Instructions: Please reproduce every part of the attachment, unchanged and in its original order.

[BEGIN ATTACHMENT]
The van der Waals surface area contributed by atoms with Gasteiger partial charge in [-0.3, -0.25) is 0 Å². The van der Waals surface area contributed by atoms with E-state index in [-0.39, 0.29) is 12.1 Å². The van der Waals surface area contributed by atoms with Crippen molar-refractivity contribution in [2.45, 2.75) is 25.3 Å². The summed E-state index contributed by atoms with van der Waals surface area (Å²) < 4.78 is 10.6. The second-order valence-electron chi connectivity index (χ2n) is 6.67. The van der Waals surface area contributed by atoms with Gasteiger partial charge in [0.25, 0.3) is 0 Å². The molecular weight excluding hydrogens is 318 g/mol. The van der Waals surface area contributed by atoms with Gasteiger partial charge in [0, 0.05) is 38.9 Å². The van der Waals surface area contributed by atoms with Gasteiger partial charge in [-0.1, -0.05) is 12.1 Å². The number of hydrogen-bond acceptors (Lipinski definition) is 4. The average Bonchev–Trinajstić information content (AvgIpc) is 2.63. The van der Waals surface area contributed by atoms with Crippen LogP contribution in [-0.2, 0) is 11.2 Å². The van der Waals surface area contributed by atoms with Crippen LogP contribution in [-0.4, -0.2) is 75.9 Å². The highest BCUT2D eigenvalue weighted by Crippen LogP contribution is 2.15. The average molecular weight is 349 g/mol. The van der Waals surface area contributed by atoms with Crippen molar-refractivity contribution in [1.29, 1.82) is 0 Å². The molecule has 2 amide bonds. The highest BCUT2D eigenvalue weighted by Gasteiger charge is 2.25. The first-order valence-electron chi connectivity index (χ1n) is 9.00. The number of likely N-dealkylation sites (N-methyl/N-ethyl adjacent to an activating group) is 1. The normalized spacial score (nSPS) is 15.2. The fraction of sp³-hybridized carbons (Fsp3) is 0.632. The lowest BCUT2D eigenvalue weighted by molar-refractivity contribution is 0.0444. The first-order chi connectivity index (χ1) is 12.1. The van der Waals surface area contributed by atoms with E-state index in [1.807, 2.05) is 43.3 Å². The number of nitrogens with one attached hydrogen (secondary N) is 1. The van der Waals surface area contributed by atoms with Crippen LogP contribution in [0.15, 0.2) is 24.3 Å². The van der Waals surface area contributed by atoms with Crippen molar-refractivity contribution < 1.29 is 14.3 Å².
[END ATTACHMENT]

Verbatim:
The van der Waals surface area contributed by atoms with Gasteiger partial charge in [-0.3, -0.25) is 0 Å². The van der Waals surface area contributed by atoms with E-state index in [-0.39, 0.29) is 12.1 Å². The van der Waals surface area contributed by atoms with Crippen molar-refractivity contribution in [2.45, 2.75) is 25.3 Å². The summed E-state index contributed by atoms with van der Waals surface area (Å²) < 4.78 is 10.6. The second-order valence-electron chi connectivity index (χ2n) is 6.67. The van der Waals surface area contributed by atoms with Gasteiger partial charge in [0.25, 0.3) is 0 Å². The molecular weight excluding hydrogens is 318 g/mol. The van der Waals surface area contributed by atoms with Gasteiger partial charge in [0, 0.05) is 38.9 Å². The van der Waals surface area contributed by atoms with Gasteiger partial charge in [-0.1, -0.05) is 12.1 Å². The number of hydrogen-bond acceptors (Lipinski definition) is 4. The average Bonchev–Trinajstić information content (AvgIpc) is 2.63. The van der Waals surface area contributed by atoms with Crippen LogP contribution in [-0.2, 0) is 11.2 Å². The van der Waals surface area contributed by atoms with Crippen LogP contribution in [-0.4, -0.2) is 75.9 Å². The highest BCUT2D eigenvalue weighted by Crippen LogP contribution is 2.15. The average molecular weight is 349 g/mol. The van der Waals surface area contributed by atoms with Crippen molar-refractivity contribution in [1.29, 1.82) is 0 Å². The molecule has 2 amide bonds. The highest BCUT2D eigenvalue weighted by Gasteiger charge is 2.25. The first-order valence-electron chi connectivity index (χ1n) is 9.00. The number of likely N-dealkylation sites (N-methyl/N-ethyl adjacent to an activating group) is 1. The normalized spacial score (nSPS) is 15.2. The fraction of sp³-hybridized carbons (Fsp3) is 0.632. The lowest BCUT2D eigenvalue weighted by molar-refractivity contribution is 0.0444. The first-order chi connectivity index (χ1) is 12.1. The van der Waals surface area contributed by atoms with E-state index in [1.807, 2.05) is 43.3 Å². The number of nitrogens with one attached hydrogen (secondary N) is 1. The van der Waals surface area contributed by atoms with Crippen LogP contribution in [0.15, 0.2) is 24.3 Å². The van der Waals surface area contributed by atoms with Crippen molar-refractivity contribution < 1.29 is 14.3 Å².